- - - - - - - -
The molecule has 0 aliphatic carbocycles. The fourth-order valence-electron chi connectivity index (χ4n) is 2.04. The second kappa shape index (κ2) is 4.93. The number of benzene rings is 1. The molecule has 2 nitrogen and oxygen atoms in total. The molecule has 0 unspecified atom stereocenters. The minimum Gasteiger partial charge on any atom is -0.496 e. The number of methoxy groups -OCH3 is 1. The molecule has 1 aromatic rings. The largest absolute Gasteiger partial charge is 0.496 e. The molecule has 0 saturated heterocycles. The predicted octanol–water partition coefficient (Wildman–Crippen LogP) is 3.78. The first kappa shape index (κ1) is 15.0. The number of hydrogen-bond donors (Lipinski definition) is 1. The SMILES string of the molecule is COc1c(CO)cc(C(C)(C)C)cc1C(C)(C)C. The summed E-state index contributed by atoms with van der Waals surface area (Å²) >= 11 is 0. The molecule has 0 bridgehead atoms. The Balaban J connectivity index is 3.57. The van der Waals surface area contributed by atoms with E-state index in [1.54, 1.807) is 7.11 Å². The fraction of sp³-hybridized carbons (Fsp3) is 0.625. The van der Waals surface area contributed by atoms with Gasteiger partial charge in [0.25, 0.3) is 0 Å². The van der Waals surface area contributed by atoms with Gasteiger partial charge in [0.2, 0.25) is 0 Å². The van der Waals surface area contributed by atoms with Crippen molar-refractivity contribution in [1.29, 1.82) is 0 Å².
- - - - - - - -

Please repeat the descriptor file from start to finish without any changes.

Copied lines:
The molecule has 0 aliphatic carbocycles. The fourth-order valence-electron chi connectivity index (χ4n) is 2.04. The second kappa shape index (κ2) is 4.93. The number of benzene rings is 1. The molecule has 2 nitrogen and oxygen atoms in total. The molecule has 0 unspecified atom stereocenters. The minimum Gasteiger partial charge on any atom is -0.496 e. The number of methoxy groups -OCH3 is 1. The molecule has 1 aromatic rings. The largest absolute Gasteiger partial charge is 0.496 e. The molecule has 0 saturated heterocycles. The predicted octanol–water partition coefficient (Wildman–Crippen LogP) is 3.78. The first kappa shape index (κ1) is 15.0. The number of hydrogen-bond donors (Lipinski definition) is 1. The SMILES string of the molecule is COc1c(CO)cc(C(C)(C)C)cc1C(C)(C)C. The summed E-state index contributed by atoms with van der Waals surface area (Å²) >= 11 is 0. The molecule has 0 bridgehead atoms. The Balaban J connectivity index is 3.57. The van der Waals surface area contributed by atoms with E-state index in [1.54, 1.807) is 7.11 Å². The fraction of sp³-hybridized carbons (Fsp3) is 0.625. The van der Waals surface area contributed by atoms with Gasteiger partial charge in [0.25, 0.3) is 0 Å². The van der Waals surface area contributed by atoms with Gasteiger partial charge in [0.2, 0.25) is 0 Å². The van der Waals surface area contributed by atoms with Crippen molar-refractivity contribution in [1.29, 1.82) is 0 Å².